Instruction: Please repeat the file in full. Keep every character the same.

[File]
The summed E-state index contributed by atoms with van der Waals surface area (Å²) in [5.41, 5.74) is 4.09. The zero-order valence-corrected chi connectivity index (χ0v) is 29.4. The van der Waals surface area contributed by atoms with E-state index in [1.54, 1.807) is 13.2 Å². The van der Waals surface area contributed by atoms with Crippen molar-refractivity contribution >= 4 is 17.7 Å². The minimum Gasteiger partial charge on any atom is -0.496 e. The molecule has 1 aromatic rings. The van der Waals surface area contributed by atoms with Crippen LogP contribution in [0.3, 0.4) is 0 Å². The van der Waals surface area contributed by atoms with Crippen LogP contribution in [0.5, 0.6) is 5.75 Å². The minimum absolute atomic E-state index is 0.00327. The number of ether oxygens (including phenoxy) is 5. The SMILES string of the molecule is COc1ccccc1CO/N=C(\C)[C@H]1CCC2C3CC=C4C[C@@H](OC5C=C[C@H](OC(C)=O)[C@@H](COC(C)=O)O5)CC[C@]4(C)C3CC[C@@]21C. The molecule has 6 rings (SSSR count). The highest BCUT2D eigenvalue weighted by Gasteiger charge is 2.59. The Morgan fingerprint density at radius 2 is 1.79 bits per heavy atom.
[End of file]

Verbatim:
The summed E-state index contributed by atoms with van der Waals surface area (Å²) in [5.41, 5.74) is 4.09. The zero-order valence-corrected chi connectivity index (χ0v) is 29.4. The van der Waals surface area contributed by atoms with E-state index in [1.54, 1.807) is 13.2 Å². The van der Waals surface area contributed by atoms with Crippen molar-refractivity contribution >= 4 is 17.7 Å². The minimum Gasteiger partial charge on any atom is -0.496 e. The molecule has 1 aromatic rings. The van der Waals surface area contributed by atoms with Crippen LogP contribution in [0.3, 0.4) is 0 Å². The van der Waals surface area contributed by atoms with Crippen LogP contribution in [0.5, 0.6) is 5.75 Å². The minimum absolute atomic E-state index is 0.00327. The number of ether oxygens (including phenoxy) is 5. The SMILES string of the molecule is COc1ccccc1CO/N=C(\C)[C@H]1CCC2C3CC=C4C[C@@H](OC5C=C[C@H](OC(C)=O)[C@@H](COC(C)=O)O5)CC[C@]4(C)C3CC[C@@]21C. The molecule has 6 rings (SSSR count). The highest BCUT2D eigenvalue weighted by Gasteiger charge is 2.59. The Morgan fingerprint density at radius 2 is 1.79 bits per heavy atom.